KARACHI, July 21: Current Account deficit reached record high in the fiscal 2006-7 posing another challenge to the economic managers already under pressure for not doing enough to prop up the country’s exports.
The officials figures released by the State Bank on Saturday showed that the current account deficit touched a figure of $7.016 billion which is record high and much higher than the previous year.
Though the rate of trade growth - imports and exports - both remained lower than last year the current account deficit was 41 per cent higher. Last year, the current account deficit was $4.490 billion.
The government is in a comfortable position to meet the deficit as the inflows of foreign exchange through investments and remittances were also record high.
The foreign private investment during the year reached $6.95 billion, up 79.6 per cent from $3.87 billion last year. If the portfolio investment of 3.29 billion is included, the total foreign investment reached $8.41 billion, a jump of 87 per cent. The trade deficit further increased to show a gap of $13.54 billion during the last fiscal, which is about 13 per cent. The main reason for trade gap was the slow export growth, which is a serious concern for the country.
However, the massive oil import bill was another killing factor for the country’s forex reserves. The nation paid over $7.3 billion as oil bill during the said year. Petroleum experts world-over believe that the prices would go further high especially in the wake of Iraq war and the US tussle with Iran, both oil producing countries. Each country on the path of economic growth would pay more for oil imports and Pakistan, which spent 24 per cent of the total $30.86 billion import bill, might need more to pay as oil bill for current fiscal 2007-08.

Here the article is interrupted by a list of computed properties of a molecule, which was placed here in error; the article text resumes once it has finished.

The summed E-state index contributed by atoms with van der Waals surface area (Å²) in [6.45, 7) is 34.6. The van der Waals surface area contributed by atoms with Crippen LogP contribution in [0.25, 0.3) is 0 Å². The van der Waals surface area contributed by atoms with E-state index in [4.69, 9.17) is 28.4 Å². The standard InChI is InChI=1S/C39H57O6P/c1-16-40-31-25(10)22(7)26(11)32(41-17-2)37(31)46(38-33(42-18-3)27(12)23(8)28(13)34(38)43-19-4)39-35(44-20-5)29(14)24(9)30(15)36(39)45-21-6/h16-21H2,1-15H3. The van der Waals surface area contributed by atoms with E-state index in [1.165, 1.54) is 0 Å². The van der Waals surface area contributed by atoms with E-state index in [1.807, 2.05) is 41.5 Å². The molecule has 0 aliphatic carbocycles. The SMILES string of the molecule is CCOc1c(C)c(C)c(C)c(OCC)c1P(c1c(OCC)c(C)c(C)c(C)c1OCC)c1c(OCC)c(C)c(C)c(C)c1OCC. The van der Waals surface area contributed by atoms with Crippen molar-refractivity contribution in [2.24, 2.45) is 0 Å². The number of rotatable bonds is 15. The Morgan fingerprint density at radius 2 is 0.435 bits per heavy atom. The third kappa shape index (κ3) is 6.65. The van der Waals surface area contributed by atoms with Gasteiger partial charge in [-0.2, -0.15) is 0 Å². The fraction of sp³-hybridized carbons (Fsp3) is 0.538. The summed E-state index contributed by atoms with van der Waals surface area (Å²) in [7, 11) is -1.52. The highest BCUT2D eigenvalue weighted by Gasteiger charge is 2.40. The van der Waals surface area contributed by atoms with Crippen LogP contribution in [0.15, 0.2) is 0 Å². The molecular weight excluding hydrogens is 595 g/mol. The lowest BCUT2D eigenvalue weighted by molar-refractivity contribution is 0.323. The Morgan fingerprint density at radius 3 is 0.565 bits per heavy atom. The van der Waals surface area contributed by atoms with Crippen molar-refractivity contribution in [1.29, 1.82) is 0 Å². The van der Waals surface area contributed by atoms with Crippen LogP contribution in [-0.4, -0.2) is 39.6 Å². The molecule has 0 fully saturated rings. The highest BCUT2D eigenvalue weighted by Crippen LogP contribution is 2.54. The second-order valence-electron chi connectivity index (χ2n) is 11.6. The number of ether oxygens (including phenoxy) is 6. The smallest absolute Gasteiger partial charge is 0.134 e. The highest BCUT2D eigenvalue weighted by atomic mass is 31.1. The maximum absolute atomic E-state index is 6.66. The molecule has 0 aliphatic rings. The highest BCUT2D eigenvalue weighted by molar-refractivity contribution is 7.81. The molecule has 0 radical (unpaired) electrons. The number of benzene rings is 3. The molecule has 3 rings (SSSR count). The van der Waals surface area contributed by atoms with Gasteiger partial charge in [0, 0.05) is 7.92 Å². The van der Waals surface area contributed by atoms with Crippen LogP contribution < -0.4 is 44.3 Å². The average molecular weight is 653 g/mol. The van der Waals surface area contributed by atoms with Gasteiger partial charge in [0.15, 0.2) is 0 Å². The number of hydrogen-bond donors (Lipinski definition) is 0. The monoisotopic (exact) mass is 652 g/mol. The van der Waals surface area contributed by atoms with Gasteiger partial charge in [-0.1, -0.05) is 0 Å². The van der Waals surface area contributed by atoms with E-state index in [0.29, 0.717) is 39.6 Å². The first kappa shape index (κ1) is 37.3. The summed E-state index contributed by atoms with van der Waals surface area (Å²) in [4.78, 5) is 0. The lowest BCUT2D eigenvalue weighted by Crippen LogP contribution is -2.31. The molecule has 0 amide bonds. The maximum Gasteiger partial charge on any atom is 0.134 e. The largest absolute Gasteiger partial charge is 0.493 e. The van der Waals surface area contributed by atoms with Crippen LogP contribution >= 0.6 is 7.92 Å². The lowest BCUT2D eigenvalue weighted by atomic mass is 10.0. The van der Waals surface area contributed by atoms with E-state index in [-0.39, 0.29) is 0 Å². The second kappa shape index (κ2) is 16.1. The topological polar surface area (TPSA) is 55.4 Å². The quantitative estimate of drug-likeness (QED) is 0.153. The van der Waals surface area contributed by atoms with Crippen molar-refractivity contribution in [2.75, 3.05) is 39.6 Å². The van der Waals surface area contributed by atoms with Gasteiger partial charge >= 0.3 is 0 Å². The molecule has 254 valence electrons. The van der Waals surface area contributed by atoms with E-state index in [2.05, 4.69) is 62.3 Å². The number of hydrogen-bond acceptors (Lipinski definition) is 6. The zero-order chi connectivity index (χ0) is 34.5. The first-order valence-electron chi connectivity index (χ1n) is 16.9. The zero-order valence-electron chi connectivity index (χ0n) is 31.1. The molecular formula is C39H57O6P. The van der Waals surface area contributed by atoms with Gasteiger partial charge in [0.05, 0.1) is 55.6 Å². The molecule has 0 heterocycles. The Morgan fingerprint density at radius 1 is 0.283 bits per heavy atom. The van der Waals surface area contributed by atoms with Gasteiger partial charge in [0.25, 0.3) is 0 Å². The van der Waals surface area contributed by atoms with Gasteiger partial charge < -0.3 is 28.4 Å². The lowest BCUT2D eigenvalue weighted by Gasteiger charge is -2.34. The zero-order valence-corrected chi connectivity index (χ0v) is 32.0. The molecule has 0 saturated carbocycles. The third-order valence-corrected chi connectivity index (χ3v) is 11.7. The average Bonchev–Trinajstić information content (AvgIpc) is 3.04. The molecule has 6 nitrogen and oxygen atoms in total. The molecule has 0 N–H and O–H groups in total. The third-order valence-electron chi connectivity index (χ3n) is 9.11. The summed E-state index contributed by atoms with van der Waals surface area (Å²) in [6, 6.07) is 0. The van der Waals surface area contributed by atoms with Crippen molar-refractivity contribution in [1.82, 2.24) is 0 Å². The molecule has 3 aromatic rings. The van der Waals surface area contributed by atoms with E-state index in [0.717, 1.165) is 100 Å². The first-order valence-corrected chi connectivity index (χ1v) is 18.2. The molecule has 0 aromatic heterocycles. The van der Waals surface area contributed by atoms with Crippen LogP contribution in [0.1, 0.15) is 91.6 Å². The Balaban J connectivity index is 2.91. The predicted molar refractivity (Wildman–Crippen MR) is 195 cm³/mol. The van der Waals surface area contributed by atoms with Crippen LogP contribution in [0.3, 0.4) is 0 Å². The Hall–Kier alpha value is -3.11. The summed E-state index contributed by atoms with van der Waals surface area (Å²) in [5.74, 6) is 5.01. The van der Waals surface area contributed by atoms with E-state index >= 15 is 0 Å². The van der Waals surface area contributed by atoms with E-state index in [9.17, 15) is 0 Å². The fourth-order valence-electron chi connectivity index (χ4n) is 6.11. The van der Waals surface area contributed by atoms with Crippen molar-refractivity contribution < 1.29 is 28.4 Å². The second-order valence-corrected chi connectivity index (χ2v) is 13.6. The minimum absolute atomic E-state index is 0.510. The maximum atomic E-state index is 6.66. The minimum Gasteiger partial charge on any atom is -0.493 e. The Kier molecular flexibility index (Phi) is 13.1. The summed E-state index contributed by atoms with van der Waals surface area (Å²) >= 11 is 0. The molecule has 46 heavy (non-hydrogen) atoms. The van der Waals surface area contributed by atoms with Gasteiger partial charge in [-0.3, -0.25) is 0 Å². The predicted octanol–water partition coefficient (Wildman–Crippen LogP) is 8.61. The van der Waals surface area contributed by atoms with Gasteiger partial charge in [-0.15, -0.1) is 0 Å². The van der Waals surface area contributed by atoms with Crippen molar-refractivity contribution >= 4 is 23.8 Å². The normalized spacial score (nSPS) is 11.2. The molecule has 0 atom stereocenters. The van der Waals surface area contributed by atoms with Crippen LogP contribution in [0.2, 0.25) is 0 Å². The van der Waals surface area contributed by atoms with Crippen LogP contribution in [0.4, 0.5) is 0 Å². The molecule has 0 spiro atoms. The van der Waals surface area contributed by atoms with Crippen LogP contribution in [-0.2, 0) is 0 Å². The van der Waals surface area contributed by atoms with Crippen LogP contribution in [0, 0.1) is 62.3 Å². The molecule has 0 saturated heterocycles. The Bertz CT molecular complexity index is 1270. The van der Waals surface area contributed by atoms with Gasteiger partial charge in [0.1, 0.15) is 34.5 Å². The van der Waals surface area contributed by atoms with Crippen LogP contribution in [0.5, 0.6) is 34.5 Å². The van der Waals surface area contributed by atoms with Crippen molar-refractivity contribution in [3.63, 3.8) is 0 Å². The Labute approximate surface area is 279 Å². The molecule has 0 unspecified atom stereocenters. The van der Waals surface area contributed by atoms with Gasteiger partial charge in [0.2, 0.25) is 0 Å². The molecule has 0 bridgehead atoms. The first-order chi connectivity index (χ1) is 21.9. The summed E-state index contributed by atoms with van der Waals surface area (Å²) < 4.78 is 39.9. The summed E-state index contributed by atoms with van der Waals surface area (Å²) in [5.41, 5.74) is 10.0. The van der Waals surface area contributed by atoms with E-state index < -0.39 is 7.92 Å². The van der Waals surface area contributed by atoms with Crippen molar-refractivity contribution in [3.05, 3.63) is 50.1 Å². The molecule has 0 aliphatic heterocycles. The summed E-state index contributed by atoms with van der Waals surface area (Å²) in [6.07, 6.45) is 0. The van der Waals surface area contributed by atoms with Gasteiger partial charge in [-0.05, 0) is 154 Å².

In the wake of rising outflows through trade deficit the situation is alarming for the country as the government has started relying heavily on foreign investment and workers’ remittances to meet its ever- increasing current account deficit. Both these resources are unreliable as the country witnessed at the end of 1990s when nuclear test was conducted by Pakistan.
Analysts also pointed out that the government’s plan to sell some of big companies to extract dollars could face tough situation after higher expectation of the people with the judiciary in the wake of reinstatement of the Chief Justice.
For example privatising Pakistan State Oil or reselling of Pakistan Steel could not be a difficult task because of strong opposition by people in the country.
The services sector balance is another point of concern as the country has paid almost 100 per cent more than what it received from this sector. The balance of services sector during the same period was negative $4.125 billion. Pakistan received $4.125 billion for export of services while it paid $8.250 billion for import of services.
The recently announced trade policy set a trade gap of $12.8 billion with import bill of $32 billion and export receipts of $19.2 billion for the year 2007-08. The huge trade gap showed that the government was still relying upon the ‘unpredicted’ inflows of foreign investment and workers’ remittances.
“Higher trade gap means higher current account deficit. If gap increases further this year the current account deficit could reach $8.5 to $9 billion by the end of the year,” said an analyst.